Mount Everest‘s earliest attempt was in 1922. Its first ascent was in 1953. Its first winter ascent in 1980. Somewhere in the early 1990s current events stopped being interesting.
It became like the American space shuttle program. At first everyone watched every launch with wonder. Then attention slowly evaporated. Then no one cared unless the stale routine turned into a deadly fireball.
I regret that the mountain has become Burning Man on the Khumbu. Okay, that’s a bit off. Even unfair. Burning Man is a much more exciting event today.
So until some wild alpinists successfully traverses Lhotse, Everest and Nuptse in a single push, the activity around the mountain will likely remain less than compelling. But I still enjoy Everest for it’s history. And this spring marks the 50th anniversary of the first ascent of Everest by an American.
Over the holidays I read Jim Whitaker’s 1999 autobiography, A Life on the Edge: Memoirs of Everest and Beyond, published by the Mountaineers Books in Seattle. My copy was pre-read and evidently bought at an Eddie Bauer based on the price tag firmly baked into the dust jacket.
Whittaker recounts his introduction to climbing as a child, his involvement in mountain rescue organizations, his career as a guide on Mount Rainier, how he grew and expanded outfitter REI, his relationship with the Kennedy family, and of course, his ascent of Mount Everest.
Whittaker’s ascent was actually only the seventh ascent of Mount Everest. With so few lines completed to the top of the mountain at that time, the American expedition, which included Tom Hornbein, and Willi Unsoeld among others, had a virtually blank canvas and yet Whittaker and the majority of his teammates drew over the same line climbed by Hillary and Norgay 10 years earlier. Whittaker’s ascent became the popularly marketable climb through National Geographic and others because he was among the firsts. Yet, the next to reach the top, just days later, took a bold, original line and completed the first traverse of Everest. That climb receives plenty of accolades too, but in many ways deserves more.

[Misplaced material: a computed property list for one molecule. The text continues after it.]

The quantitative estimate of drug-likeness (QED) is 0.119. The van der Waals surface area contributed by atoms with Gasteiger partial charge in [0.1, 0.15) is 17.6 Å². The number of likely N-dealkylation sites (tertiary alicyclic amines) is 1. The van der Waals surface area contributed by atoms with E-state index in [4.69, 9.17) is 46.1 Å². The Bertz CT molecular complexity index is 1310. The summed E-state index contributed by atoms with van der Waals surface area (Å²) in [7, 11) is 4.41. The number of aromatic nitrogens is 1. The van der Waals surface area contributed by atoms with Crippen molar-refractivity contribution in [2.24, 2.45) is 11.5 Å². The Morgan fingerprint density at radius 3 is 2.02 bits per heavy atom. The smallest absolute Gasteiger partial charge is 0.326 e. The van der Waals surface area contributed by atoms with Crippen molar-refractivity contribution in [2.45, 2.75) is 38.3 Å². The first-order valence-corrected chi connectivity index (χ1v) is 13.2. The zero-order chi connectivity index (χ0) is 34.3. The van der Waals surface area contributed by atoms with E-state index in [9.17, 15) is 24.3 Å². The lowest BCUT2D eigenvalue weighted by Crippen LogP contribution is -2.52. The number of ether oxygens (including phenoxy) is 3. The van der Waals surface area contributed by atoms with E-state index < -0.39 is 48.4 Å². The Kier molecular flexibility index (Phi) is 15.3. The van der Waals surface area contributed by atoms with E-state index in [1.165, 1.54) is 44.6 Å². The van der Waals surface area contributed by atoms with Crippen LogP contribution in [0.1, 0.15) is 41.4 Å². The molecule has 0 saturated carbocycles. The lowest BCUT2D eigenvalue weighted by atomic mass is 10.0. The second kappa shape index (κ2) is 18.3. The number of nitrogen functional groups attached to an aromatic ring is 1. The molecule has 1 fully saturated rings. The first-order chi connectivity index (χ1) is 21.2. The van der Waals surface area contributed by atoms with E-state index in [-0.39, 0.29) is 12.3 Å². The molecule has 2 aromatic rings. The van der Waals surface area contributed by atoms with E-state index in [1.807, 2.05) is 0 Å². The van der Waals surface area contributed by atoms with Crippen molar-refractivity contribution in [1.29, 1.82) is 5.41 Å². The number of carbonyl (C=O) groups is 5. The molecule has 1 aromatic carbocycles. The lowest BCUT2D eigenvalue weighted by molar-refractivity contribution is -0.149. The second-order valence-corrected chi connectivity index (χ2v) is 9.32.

During the1963 American attempt, the expedition split into two teams above the Ice Fall. One team, which Whittaker and Sherpa Nawang Gombu eventually lead the way to the top, took the route established by Hillary and Norgay up the Ice Fall along the South Col. Meanwhile, Hornbein and Unsoeld were going to create a new route up the West Ridge, and descend by the South Col.
There were more variables with the new route. The West Ridge was steeper and the progress was slow. Hornbein and Unsoeld arrived on the summit quite late in the day. They later spent a cold, strange night on the South Col route at high altitude with two of their partners that had summitted earlier that same day. Overall, their ascent was light and fast. In some ways, the climb was ahead of its time in the same way is was old fashioned; like going up an Alp in the 1800s with only your axe, a loaf of bread and a blaze of courage.
Years later Mark Twight would write with venom about the death of the American alpinist. Since we now know that Steve House and others have redeemed the American alpinist, I guess we can say what Twight perceived wasn’t really death but rather dormancy. Clearly the American alpinist went into hibernation after the West Ridge ascent, because Hornbein and Unsoeld were very much awake and alert American alpinists.
We can’t all be Hornbeins and Unsoelds or Whittakers. But perhaps there is some of that American alpinist dormant in us, ready to keep things interesting.
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Sources: 1) Whittaker, Jim, A Life on the Edge: Memoirs of Everest and Beyond (Seattle: The Mountaineers Books, 1999); and 2) Hornbein, Tom, Everest: The West Ridge (Seattle: The Mountaineers Books, 1998).